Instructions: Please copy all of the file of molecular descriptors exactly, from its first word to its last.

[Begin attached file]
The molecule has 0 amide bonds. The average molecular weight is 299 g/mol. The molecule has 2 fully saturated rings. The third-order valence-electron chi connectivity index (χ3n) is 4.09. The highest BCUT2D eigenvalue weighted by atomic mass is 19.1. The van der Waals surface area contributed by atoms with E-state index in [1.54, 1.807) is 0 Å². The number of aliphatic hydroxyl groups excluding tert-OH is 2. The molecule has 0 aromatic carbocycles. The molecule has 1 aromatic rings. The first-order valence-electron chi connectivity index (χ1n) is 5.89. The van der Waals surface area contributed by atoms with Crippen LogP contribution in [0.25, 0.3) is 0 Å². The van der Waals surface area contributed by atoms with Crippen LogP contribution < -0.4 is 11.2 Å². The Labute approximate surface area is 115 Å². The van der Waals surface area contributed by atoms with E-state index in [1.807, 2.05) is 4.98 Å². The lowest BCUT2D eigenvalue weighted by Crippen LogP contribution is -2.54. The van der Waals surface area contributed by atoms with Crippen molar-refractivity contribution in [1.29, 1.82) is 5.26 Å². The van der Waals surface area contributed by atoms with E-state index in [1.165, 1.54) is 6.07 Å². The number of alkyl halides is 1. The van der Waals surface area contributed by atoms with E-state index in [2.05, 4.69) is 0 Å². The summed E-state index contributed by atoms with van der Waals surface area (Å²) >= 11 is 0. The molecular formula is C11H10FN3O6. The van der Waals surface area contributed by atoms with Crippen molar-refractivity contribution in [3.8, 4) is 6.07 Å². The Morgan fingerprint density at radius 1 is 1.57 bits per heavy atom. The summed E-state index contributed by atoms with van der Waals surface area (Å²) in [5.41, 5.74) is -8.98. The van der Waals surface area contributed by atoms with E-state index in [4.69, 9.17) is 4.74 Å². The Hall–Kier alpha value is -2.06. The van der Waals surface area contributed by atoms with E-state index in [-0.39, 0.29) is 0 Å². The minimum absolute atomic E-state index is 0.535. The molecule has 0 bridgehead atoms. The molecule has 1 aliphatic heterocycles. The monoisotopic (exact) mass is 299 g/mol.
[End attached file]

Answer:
The molecule has 0 amide bonds. The average molecular weight is 299 g/mol. The molecule has 2 fully saturated rings. The third-order valence-electron chi connectivity index (χ3n) is 4.09. The highest BCUT2D eigenvalue weighted by atomic mass is 19.1. The van der Waals surface area contributed by atoms with E-state index in [1.54, 1.807) is 0 Å². The number of aliphatic hydroxyl groups excluding tert-OH is 2. The molecule has 0 aromatic carbocycles. The molecule has 1 aromatic rings. The first-order valence-electron chi connectivity index (χ1n) is 5.89. The van der Waals surface area contributed by atoms with Crippen LogP contribution in [0.25, 0.3) is 0 Å². The van der Waals surface area contributed by atoms with Crippen LogP contribution < -0.4 is 11.2 Å². The Labute approximate surface area is 115 Å². The van der Waals surface area contributed by atoms with E-state index in [1.807, 2.05) is 4.98 Å². The lowest BCUT2D eigenvalue weighted by Crippen LogP contribution is -2.54. The van der Waals surface area contributed by atoms with Crippen molar-refractivity contribution in [1.29, 1.82) is 5.26 Å². The van der Waals surface area contributed by atoms with E-state index in [1.165, 1.54) is 6.07 Å². The number of alkyl halides is 1. The van der Waals surface area contributed by atoms with E-state index in [2.05, 4.69) is 0 Å². The summed E-state index contributed by atoms with van der Waals surface area (Å²) >= 11 is 0. The molecular formula is C11H10FN3O6. The van der Waals surface area contributed by atoms with Crippen molar-refractivity contribution in [3.8, 4) is 6.07 Å². The Morgan fingerprint density at radius 1 is 1.57 bits per heavy atom. The summed E-state index contributed by atoms with van der Waals surface area (Å²) in [5.41, 5.74) is -8.98. The van der Waals surface area contributed by atoms with E-state index in [4.69, 9.17) is 4.74 Å². The Hall–Kier alpha value is -2.06. The van der Waals surface area contributed by atoms with E-state index in [-0.39, 0.29) is 0 Å². The minimum absolute atomic E-state index is 0.535. The molecule has 0 bridgehead atoms. The molecule has 1 aliphatic heterocycles. The monoisotopic (exact) mass is 299 g/mol.